After reading about his childhood I could understand how Cornwell might spent a lot of his youth living in his imagination.

Encouraged by a teacher he was writing “lurid short stories” at 13 years of age.

At Sherborne School the Cornwell boys were encouraged to live by the principles of “service, fortitude, self-denial, fair play and courage”. With his father’s unprincipled life in contrast Cornwell was extremely conflicted.

While at Sherborne he won a prize for a long free verse poem.

Cornwell showed an aptitude for languages and was fascinated by German. He eventually reached such proficiency in German that he served as a translator.

In the midst of his chaotic family life Cornwell was a gifted performer. Sisman wrote of him being able to control the circumstances around him as a performer.

He is also a talented artist and considered a career in art. In a book filled with many details about Cornwell’s life Sisman did not explore why Cornwell did not pursue life as an artist.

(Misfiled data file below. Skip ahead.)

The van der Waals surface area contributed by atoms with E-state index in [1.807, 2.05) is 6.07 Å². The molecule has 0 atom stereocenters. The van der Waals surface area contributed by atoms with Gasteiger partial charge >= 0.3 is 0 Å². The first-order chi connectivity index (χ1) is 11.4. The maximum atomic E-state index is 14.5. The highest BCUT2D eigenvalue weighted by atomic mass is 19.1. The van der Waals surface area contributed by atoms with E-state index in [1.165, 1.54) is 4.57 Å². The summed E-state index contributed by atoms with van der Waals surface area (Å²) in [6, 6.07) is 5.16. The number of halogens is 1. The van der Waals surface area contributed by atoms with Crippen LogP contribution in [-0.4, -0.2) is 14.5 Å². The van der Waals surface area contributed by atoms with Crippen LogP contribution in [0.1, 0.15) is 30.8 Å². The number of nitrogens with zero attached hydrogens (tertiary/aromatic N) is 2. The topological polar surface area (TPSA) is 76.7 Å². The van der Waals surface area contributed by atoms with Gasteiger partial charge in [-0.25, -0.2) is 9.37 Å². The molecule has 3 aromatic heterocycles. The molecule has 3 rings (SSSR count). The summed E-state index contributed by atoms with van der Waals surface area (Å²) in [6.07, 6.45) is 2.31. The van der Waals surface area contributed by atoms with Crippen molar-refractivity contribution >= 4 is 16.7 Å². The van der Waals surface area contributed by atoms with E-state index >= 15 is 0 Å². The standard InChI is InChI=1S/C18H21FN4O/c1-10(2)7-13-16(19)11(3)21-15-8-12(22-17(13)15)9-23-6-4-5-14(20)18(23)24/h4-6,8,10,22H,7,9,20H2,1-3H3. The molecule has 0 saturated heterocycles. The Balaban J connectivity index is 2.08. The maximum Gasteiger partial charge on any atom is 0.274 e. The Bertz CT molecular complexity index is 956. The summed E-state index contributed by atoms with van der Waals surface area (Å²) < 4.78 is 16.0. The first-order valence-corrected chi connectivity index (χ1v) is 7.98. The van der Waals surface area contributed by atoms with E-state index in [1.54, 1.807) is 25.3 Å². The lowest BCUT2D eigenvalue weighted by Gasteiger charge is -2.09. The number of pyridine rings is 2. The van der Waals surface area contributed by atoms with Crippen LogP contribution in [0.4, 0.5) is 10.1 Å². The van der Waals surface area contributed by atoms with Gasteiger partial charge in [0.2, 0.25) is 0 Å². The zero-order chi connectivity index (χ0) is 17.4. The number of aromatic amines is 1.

After attending Oxford he taught for a few years. At 26, while teaching at Eton, he started writing a murder mystery set in a “fictional” public school. Years later it became A Murder of Quality.

Asked to compile a German reader he offered the publisher, Bodley Head, a short story “about a pavement artist who one afternoon produced a masterpiece in pastels on the paving stones in Trafalgar Square, outside the National Gallery; and then the rain came, and washed it away”. The story was rejected.

A few years later while working at MI 5 he started writing a spy novel:

‘I began writing because I was going mad with boredom,’ he would later declare: ‘not the apathetic, listless kind of boredom that doesn’t want to get out of bed in the morning, but the screaming, frenetic sort that races round in circles looking for real work and finding none.’

It became his first book, Call for the Dead.